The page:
At present, aerodynamics products are quite many to choose, such as the timing cycling helmet, aerodynamics frame, depth wheel frame group, and clamping handles and other different styles with various prices of the aerodynamics products, indeed providing considerable benefits to the riders. But for the most cyclists, they do not need to take part in the high-end timing matches, so naturally, there is no need to spend a lot of money on the purchase of these kinds of equipment. But the best bang for the buck is to make our efforts to increase our aerodynamics advantage: riding posture.
According to the wind tunnel test, we know that among the factors that cause air resistance at the high-speed situation, the cyclist is two-thirds. So how to increase the cycling speed is naturally one of the factors cyclists need to consider. Many pro cyclists have spent several years to find the perfect riding posture, and you might often see the top riders constantly fine-tune their posture to maximize the aerodynamics. Novice or inexperienced riders are recommended that do not have to buy too early for the expensive aerodynamics tires and jumpsuit because if riding posture is not standard, the use of the best aerodynamics will not make a difference and practical effect.
Firstly, it is important to know your physical limitations. If you are 50 years old and only ride at the weekend, furthermore, the softness of your body is naturally worse than the 23-year-old cyclists. If you have trouble with back pain, your interest in cycling will decrease. Stretching is the key to maintaining the low riding posture, which also affects the advantages of the aerodynamics, so it is quite a helpful idea to do some stretching exercise. Yoga is perfect. The angle of the torso on the ride is very important to make the use of the aerodynamics advantage. Ideally, the height difference between the seat cushion and the handlebar should be able to keep as flat as possible. Some people may feel that the posture is too low to be comfortable, so remember to find a suitable posture that won’t let you cannot ride a bike. However, it doesn’t mean that the lower the posture, the faster it is.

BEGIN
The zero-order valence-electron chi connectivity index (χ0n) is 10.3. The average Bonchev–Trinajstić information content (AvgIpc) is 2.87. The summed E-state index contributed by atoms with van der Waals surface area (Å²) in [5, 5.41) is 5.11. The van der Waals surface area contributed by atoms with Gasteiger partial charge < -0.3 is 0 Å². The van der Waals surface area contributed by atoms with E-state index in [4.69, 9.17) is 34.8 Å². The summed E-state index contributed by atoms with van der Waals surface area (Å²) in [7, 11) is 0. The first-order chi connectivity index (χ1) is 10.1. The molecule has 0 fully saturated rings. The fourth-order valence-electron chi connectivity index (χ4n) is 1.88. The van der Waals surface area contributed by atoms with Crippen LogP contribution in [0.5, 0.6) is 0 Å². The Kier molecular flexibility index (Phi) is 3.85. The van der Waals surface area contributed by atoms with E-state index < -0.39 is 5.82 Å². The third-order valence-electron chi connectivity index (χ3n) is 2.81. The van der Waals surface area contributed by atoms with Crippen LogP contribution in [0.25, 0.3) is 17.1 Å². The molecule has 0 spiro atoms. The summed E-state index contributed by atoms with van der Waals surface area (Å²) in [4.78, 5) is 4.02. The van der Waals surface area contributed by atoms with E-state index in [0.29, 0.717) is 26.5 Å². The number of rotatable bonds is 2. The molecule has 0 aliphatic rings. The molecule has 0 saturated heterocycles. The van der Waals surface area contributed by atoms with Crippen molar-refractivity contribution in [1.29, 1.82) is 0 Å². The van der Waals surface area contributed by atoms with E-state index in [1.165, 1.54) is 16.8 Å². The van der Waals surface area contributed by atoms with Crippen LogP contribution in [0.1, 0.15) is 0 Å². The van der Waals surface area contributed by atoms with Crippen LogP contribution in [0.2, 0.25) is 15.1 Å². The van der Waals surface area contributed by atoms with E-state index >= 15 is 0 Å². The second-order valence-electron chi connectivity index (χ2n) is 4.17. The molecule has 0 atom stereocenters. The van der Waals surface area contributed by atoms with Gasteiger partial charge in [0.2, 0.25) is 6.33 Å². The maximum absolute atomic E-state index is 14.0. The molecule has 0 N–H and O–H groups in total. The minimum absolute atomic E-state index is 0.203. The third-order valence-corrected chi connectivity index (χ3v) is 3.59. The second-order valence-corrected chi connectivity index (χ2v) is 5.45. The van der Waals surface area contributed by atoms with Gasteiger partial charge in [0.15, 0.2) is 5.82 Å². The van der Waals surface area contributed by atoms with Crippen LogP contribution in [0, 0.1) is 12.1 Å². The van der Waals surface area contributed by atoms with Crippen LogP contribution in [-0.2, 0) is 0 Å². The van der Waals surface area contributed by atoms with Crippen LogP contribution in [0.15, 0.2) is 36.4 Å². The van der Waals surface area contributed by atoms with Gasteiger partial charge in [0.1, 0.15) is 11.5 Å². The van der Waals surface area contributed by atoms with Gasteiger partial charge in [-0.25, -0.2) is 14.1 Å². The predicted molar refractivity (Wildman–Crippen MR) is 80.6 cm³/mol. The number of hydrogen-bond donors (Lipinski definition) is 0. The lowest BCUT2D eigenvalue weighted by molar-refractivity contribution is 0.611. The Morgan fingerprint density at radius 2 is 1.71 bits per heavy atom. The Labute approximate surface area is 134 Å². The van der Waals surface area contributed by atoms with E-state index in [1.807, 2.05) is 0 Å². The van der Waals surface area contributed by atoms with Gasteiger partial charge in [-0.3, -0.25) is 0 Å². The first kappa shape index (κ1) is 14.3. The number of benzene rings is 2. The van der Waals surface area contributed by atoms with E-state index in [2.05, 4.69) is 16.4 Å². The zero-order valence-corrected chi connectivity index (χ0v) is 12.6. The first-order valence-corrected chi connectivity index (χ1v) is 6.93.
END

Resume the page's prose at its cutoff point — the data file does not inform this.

The wind tunnel test data shows that the closer height of the rider's shoulder and head to the torso level, the lower the energy to maintain the same speed (about 3 to 15 watts, which is approximately equal to the gap of two seconds per kilometer). However, the shoulder and head height are already quite close to the torso level. If you want to lower the posture, the wind resistance will increase more than 7 watts. This is quite an interesting discovery. Arm position is also important. The best arm position is to place the forearm on the handle near the faucet and put the hand in front of it. But this position will not be convenient to brake, if the road is not good, not recommended.
Surprisingly, the best alternative plan is to put your hand on the handlebar and lower your elbow position. When you rush out of a group alone, it is advisable to use the airflow traction effect by staying behind other riders to store strength before the action. In the pro cycling world, a famous saying: If you feel the wind in your chest it means you're in the wrong position. Simplicity is the wisdom. Another problem is weight, and if you can lose fat, just do it. The lighter the weight, the smaller the quality, and the faster it can be achieved with smaller energy. At the same time, training core muscle group is also very vital. Strong abdominal muscles allow you to stay in low riding posture for a long time while reducing the discomfort. A good way to test core muscle strength is to hold down the handle first, then release the hand and maintain the same posture. If you can't easily keep your posture for 10 seconds, you should start exercising the core muscle group.
Two points should be noted, one is to consider inviting an expert to fit you. Even the top players often require experts for their fitting adjustments. The last one is to practice. The more frequently you ride, the more often you stay in a low riding posture, the more you get used to it.